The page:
The ambassadors : from ancient Greece to Renaissance Europe, the men who introduced the world to itself /
by Wright, Jonathan.Publisher: London : Harper Press, c2006Description: 336 p. : ill. ; 24 cm.ISBN: 0007173431; 9780007173433.Subject(s): Ambassadors -- History -- To 1500 | Ambassadors -- History -- 16th centuryOnline resources: Click here to access online | Contributor biographical information
|Item type||Location||Call number||Status||Date due|
Epoka University Library
|JZ 1418 .W75 2006 (Browse shelf)||Available|
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|JZ 1318 .S544 2001 Global dimensions :||JZ 1318 .S544 2001 Global dimensions :||JZ 1318 .T35 2008 The great experiment :||JZ 1418 .W75 2006 The ambassadors :||JZ 1480 .A54 L34 2012 Transatlantic relations in the 21st century :||JZ 1480 .H34 2007 The silence of the rational center :||JZ 1480 .K57 2001 A ka nevojë Amerika për një politikë të jashtme? :|
Includes bibliographical references (p. -362) and index.
Introduction -- "Glorious Hermes, herald of the deathless gods" -- Greeks and Indika -- A Sanskrit Machiavelli -- The son of heaven -- Charlemagne's elephant -- Byzantium -- The crown of thorns -- A rooftop in Naples : Europe and the Mongols -- The new diplomacy -- Reformation -- Schisms -- "An Iliad of miseries" : Europe and the Ottomans -- Wotton versus Sherley -- The physics of diplomacy.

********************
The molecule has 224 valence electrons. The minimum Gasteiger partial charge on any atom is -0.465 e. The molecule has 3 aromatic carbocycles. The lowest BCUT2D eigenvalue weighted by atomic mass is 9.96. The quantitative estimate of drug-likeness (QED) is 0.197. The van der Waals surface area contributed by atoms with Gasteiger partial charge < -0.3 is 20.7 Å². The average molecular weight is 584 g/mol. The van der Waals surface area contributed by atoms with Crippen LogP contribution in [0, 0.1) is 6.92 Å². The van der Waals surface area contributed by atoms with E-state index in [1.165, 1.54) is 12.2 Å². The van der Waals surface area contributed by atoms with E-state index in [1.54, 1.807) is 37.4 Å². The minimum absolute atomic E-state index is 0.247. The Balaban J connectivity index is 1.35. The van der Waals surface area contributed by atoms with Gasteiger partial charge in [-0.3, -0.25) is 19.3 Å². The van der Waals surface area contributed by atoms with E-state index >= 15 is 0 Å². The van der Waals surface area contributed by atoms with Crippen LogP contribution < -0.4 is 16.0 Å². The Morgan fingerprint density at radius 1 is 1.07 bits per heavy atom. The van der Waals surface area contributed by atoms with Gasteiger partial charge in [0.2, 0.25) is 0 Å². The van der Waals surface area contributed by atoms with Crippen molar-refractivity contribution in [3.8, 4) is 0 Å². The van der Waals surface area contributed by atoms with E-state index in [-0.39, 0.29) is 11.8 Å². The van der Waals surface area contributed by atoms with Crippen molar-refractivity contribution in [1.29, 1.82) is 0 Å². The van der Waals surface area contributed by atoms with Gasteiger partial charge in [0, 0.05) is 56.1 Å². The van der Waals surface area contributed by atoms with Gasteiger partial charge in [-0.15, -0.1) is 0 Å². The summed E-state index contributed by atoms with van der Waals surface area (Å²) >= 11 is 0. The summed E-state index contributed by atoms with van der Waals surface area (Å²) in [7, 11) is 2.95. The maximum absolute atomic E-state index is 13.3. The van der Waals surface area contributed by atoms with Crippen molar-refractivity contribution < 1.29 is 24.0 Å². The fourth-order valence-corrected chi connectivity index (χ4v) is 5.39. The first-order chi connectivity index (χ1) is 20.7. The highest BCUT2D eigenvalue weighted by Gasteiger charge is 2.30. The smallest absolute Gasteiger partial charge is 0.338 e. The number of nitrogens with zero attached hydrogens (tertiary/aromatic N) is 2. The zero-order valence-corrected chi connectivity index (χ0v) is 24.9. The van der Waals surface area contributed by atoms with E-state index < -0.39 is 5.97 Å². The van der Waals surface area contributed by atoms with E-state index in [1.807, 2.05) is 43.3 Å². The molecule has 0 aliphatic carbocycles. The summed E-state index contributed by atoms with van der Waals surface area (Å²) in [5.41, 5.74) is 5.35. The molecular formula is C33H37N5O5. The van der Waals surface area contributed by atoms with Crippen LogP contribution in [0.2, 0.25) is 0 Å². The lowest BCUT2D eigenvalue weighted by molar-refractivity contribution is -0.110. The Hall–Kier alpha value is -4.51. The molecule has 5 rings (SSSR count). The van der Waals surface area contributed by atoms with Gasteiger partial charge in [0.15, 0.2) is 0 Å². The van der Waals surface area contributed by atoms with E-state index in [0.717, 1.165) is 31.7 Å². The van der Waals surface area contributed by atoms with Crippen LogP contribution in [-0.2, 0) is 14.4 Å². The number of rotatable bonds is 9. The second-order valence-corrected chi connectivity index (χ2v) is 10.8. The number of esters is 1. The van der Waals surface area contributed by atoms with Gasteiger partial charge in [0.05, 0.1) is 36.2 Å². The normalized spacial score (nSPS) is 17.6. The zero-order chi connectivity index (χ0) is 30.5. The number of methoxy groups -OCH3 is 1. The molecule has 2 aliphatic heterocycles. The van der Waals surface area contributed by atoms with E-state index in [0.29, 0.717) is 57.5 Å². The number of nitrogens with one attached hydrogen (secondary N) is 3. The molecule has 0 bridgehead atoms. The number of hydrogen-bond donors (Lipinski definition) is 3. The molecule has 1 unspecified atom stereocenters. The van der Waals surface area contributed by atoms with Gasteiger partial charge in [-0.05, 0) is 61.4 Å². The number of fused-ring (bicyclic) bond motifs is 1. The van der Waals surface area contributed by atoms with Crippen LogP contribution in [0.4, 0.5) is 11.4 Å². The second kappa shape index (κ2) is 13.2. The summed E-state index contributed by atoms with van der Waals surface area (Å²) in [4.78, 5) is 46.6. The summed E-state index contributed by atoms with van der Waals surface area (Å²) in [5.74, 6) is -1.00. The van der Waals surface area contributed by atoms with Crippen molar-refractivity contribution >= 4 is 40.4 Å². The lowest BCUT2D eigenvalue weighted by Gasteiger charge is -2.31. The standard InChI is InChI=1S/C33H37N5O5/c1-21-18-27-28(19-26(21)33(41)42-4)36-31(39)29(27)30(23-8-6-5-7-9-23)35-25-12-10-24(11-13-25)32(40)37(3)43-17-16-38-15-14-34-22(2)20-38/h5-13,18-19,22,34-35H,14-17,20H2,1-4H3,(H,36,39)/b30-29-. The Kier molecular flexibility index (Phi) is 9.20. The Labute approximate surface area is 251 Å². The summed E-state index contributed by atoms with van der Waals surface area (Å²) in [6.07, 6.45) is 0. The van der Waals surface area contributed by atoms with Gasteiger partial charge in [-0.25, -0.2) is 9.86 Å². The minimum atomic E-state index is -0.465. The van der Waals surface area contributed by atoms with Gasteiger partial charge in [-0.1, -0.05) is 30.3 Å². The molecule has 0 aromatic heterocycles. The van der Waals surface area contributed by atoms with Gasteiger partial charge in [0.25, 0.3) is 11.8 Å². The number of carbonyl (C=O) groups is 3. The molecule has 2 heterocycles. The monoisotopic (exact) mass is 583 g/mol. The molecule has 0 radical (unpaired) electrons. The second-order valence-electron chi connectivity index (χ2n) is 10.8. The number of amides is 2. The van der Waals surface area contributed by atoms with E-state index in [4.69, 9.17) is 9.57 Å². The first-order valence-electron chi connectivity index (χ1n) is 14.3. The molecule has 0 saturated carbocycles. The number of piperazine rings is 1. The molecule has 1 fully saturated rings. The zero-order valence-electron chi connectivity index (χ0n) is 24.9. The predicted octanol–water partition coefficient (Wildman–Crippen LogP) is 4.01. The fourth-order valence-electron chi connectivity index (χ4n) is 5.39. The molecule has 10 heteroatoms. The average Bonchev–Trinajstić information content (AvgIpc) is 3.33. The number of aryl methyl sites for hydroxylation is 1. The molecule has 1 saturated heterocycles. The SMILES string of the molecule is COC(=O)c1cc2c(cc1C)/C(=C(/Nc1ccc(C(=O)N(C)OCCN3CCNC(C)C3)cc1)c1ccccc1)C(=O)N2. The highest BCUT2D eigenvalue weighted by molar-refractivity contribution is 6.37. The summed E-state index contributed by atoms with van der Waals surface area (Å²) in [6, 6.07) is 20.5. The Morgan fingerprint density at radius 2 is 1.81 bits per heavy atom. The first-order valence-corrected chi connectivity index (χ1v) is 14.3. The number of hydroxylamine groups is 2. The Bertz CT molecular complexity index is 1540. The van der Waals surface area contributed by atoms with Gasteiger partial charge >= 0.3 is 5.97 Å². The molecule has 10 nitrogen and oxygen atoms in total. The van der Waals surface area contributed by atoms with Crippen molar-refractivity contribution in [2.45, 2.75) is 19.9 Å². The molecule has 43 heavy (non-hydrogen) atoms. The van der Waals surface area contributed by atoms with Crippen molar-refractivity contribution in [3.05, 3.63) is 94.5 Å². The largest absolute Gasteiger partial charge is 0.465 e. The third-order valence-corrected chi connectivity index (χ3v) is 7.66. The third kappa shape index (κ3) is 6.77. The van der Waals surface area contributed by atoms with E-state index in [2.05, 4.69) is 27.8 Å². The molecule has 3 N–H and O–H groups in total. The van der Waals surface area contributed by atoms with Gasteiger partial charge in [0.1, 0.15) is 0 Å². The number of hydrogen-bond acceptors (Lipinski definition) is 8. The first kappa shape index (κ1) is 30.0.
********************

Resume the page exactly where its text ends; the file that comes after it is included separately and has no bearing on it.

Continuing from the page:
We think of ambassadors as simply diplomats--but once they were adventurers who dared an uncertain fate in unknown lands, bringing gifts of greyhounds and elephants to powerful and unpredictable leaders. Historian Wright traces the journeys of these emissaries, taking us from the linguistically challenged Greek Megasthenes to the first Japanese embassies to China and Korea; from Mohammed's ambassadors to Egypt to the envoys of Byzantium, who had the unenviable task of convincing Attila the Hun to stop attacking them. We also witness the dialogue between Europe and Moorish Spain, and meet the ill-fated envoys sent in search of the mythical king Prester John. What Europe still thinks of Asia and what Asia still thinks of Africa were in no small part kindled in these long-ago first encounters.--From publisher description.